The workbench #3: The perfect fit

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Blog entry by dryhter posted 11-24-2009 02:42 AM 1558 reads 0 times favorited 4 comments Add to Favorites Watch
« Part 2: Mortising Part 3 of The workbench series no next part

The Workbench

The third video in a series of nine.

............................ Mortise and tenon joinery synonymous with fine woodworking, mystical like dovetailed joints. Working with wood is therapeutic in a way, putting you in touch with your senses and connecting your head to the wood. T he woodworker’s never ending quest for perfection. It will drive you crazy if you let it. In the first part of the video I show the perfect fit. At least perfect for me, on this particular project at that specific point in the space/time continuum. All is revealed. So all you novice wood workers watch how to make the perfect fit. You old farts can leave a comment and disagree. The rest of the video deals with the actual fabrication of the tenon.

-- Chips and Shavings/ see you at

4 comments so far

View a1Jim's profile


115177 posts in 3000 days

#1 posted 11-24-2009 02:47 AM

good show

-- Custom furniture

View Scott Bryan's profile

Scott Bryan

27251 posts in 3245 days

#2 posted 11-24-2009 03:11 PM

Dave, this was another nice video. These are far better than any reality shows on regular tv. :)

I know it is a challenge to film and edit these videos but they are informative and just plain interesting to watch so keep them coming.

-- Challenges are what make life interesting; overcoming them is what makes life meaningful- Joshua Marine

View hardwoodflooring's profile


202 posts in 2620 days

#3 posted 11-24-2009 10:22 PM

nice video.

-- hardwood, South Carolina,

View dryhter's profile


74 posts in 3026 days

#4 posted 11-25-2009 01:58 AM

Thanks Scott and all,
Very kind words,and I will keep recording and posting.

For those that don’t know, An hours worth of Tape(mini-cassette is what I use)takes one hour to download onto your computer so that you can file it to use in an editing program(like windows movie maker). And then depending what quality of recording you make(and I think I use the 512mb) it takes about an hour to save the movie once edited(plus the time spent editing and adding Titles, etc.).And then you have to upload the movie to a hosting site so that you can add a link in your blog and have the movie play and depending on your connection speed and if your connection doesn’t drop out half way through the upload that takes about an hour. And then of course you have to write the blog. So it does take some time.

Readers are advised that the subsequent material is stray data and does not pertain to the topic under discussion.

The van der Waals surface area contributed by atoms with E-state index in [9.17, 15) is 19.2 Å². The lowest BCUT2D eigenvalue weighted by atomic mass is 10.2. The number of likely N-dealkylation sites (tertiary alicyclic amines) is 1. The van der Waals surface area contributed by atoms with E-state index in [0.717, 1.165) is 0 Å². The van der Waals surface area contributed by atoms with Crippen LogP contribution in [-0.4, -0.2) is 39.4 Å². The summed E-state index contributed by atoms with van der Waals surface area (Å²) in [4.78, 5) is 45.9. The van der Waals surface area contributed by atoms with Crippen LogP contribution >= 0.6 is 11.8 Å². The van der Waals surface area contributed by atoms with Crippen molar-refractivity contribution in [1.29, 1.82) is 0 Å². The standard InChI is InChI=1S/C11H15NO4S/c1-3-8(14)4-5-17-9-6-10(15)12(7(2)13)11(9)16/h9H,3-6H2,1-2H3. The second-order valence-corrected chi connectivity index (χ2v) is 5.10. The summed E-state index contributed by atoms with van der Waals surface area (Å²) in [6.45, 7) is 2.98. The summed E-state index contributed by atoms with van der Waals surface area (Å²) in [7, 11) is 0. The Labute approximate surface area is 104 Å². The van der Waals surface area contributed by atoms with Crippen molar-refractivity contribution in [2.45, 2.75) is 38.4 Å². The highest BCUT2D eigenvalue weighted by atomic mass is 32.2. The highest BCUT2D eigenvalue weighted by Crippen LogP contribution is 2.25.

Too tell the truth two years ago I did not even know how to turn on a computer, so it has been a learning curve from the get go.

I have contemplated the editing of the content of what I present and I decided not to edit.It is a WYSIWYG presentation.It is real and it is live in real time. If you are a novice woodworker and are wondering how long it is going to do something, just check the time on the movie. Factor it by your skill level and there you go.If you get bored just fast forward the time line. You do the editing.

The other issue is a little more complicated, but it boils down to this “The very thing that I decide to edit out might just be the very thing that you are looking for”. I don’t think of myself so much a teacher or educator but a facilitator.

I know lots of things about woodworking and carpentry and I bet I learn something new every week or every project. And it is out with the old and in with the new. Hopefully you can make these jumps with me.

I will get off my soapbox now, but before I go, remember these words “JUST DO IT”

-- Chips and Shavings/ see you at

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